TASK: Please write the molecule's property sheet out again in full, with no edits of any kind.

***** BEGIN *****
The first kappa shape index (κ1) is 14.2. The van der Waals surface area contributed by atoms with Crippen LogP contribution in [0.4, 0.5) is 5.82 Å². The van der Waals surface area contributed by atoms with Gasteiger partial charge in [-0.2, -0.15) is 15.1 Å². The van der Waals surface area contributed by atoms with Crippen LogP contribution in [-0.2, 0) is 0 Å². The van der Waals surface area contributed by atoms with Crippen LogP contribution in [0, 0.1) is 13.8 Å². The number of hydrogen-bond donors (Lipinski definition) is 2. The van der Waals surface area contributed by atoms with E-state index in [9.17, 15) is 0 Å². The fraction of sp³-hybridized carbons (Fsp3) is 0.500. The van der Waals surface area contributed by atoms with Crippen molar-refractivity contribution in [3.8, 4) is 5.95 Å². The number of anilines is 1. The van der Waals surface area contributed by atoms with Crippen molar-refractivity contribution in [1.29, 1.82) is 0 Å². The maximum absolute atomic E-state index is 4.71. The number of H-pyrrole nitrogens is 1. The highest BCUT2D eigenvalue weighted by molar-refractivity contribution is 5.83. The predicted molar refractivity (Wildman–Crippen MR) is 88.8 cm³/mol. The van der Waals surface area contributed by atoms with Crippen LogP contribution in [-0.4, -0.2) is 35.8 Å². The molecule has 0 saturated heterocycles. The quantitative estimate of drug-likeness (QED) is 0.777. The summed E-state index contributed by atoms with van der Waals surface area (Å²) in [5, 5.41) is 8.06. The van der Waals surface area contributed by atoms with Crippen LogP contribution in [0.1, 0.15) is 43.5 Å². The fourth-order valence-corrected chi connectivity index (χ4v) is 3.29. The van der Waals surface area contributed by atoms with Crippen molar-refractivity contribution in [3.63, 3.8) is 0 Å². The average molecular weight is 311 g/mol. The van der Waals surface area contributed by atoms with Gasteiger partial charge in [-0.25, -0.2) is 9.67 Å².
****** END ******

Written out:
The first kappa shape index (κ1) is 14.2. The van der Waals surface area contributed by atoms with Crippen LogP contribution in [0.4, 0.5) is 5.82 Å². The van der Waals surface area contributed by atoms with Gasteiger partial charge in [-0.2, -0.15) is 15.1 Å². The van der Waals surface area contributed by atoms with Crippen LogP contribution in [-0.2, 0) is 0 Å². The van der Waals surface area contributed by atoms with Crippen LogP contribution in [0, 0.1) is 13.8 Å². The number of hydrogen-bond donors (Lipinski definition) is 2. The van der Waals surface area contributed by atoms with E-state index in [9.17, 15) is 0 Å². The fraction of sp³-hybridized carbons (Fsp3) is 0.500. The van der Waals surface area contributed by atoms with Crippen molar-refractivity contribution in [3.8, 4) is 5.95 Å². The number of anilines is 1. The van der Waals surface area contributed by atoms with Crippen molar-refractivity contribution in [1.29, 1.82) is 0 Å². The maximum absolute atomic E-state index is 4.71. The number of H-pyrrole nitrogens is 1. The highest BCUT2D eigenvalue weighted by molar-refractivity contribution is 5.83. The predicted molar refractivity (Wildman–Crippen MR) is 88.8 cm³/mol. The van der Waals surface area contributed by atoms with Crippen LogP contribution in [-0.4, -0.2) is 35.8 Å². The molecule has 0 saturated heterocycles. The quantitative estimate of drug-likeness (QED) is 0.777. The summed E-state index contributed by atoms with van der Waals surface area (Å²) in [5, 5.41) is 8.06. The van der Waals surface area contributed by atoms with Crippen LogP contribution in [0.1, 0.15) is 43.5 Å². The fourth-order valence-corrected chi connectivity index (χ4v) is 3.29. The van der Waals surface area contributed by atoms with Crippen molar-refractivity contribution in [3.63, 3.8) is 0 Å². The average molecular weight is 311 g/mol. The van der Waals surface area contributed by atoms with Gasteiger partial charge in [-0.25, -0.2) is 9.67 Å².